I’m so happy to bring you today’s guest post from Erin Holdgate of Zillow. Erin shares some great tips for painting upholstered furniture. This is something I have been curious about, and definitely need to give it a try.
5 Tips for Painting Over Upholstered Furniture
By Erin Holdgate
Imagine your favorite couch is no longer on trend and looks like an eyesore in your living room – but you adore the comfort it provides after a long day. Luckily, there are a few ways to update your sofa sanctuary.
One quick solution is to cover your furniture with a slipcover. While an over-the-counter cover certainly is the simplest fix, often one-size does not fit all. Alternatives include a custom cover or a reupholster job, if you’re willing to spend the cash. A less pricey solution is to paint — yes, paint — over your upholstered furniture to give it a new, stylish look.
Painting upholstery allows you to cover dated fabric designs and incorporate bold new colors into your spaces. Feeling indecisive about such updates? Gather some living room ideas from popular designers.
However, don’t reach for the paintbrush just yet. Here are a few steps to take before you get started.
Consider the fabric
While most fabric will absorb paint, the degree of prep work and application style varies depending on the fabric texture. Raised fabrics like velvet and corduroy require sanding after painting, which isn’t the case for most other fabrics. You should have a clear idea of the material you’re painting before you head to the craft store, so you purchase the necessary materials to achieve your desired result.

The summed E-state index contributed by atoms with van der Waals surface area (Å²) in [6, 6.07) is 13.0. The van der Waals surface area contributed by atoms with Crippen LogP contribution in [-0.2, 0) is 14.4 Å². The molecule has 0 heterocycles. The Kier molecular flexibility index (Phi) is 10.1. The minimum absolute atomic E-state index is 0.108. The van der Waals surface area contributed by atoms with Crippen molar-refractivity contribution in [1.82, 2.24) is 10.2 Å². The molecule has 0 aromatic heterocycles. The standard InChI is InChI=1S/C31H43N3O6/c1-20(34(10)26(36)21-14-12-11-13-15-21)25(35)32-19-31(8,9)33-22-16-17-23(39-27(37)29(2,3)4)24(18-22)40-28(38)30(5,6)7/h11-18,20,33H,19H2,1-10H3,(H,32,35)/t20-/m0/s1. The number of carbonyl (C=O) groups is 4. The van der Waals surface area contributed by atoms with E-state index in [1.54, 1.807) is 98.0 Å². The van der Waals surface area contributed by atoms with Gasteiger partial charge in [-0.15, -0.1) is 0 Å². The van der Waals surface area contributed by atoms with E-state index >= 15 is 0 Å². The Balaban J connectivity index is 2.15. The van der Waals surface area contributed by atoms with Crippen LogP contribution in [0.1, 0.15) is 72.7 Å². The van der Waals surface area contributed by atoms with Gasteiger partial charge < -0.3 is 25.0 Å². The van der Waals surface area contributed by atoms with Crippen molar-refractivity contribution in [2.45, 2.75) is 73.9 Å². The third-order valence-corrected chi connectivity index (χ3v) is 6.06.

Choose the right supplies
Having the right tools is essential for every paint job, and it starts with applicators. Foam brushes work fine on small canvas pieces, but a paintbrush is the best tool for most fabrics, especially if it’s a large project. As far as paint goes, straight latex paint hardens the surface of your upholstery, leaving it vulnerable to cracking and chipping. Mix latex paints with a fabric medium for best results—the final product softens after a couple weeks of use. Fabric mediums are available at your local craft store. While chalk paint doesn’t require a fabric medium, plan to apply a coat of finishing wax once it dries to create the optimal couch texture. The ideal paint selection for most projects is spray-on soft fabric paint, which results in a more fabric-like texture.
Clean the piece thoroughly
As with any paint project, clean your surface so you don’t find any surprises dried into your final product. Use a damp cloth to wipe off loose dust or dirt. Next, take a vacuum hose to the tufts and crevices to remove hidden crumbs or pet hair. Proper prep work ensures your paint fully absorbs into the fabric.
Commit to a color
Unlike painting walls or wood, you won’t be using a primer for this project. Depending on the color of the original upholstery, choose a dark enough paint hue to cover fabric designs in just a few coats. If you’re painting a light couch, you’re safe with just about any paint color or type. If the fabric is dark, you can either go dark in hue or commit to working with a saturating chalk paint. Keep in mind, the hottest color options this year are bold, jewel tones, so, don’t shy away from a bright emerald green or royal blue hue.
Apply the paint carefully
Across all fabrics, starting with a wet surface is key. Working in sections, use a spray bottle to wet the fabric before painting. Moisture allows the paint to soak in more effectively, saturating more of the fabric. Be sure to leave sufficient time to dry between coats—typically, plan to let your furniture sit overnight before the next coat.
While upholstery painting techniques vary, these basic guidelines apply to most projects. With quality paint, the right tools and a little research, you can apply a fresh look to old furniture when it’s time to redecorate.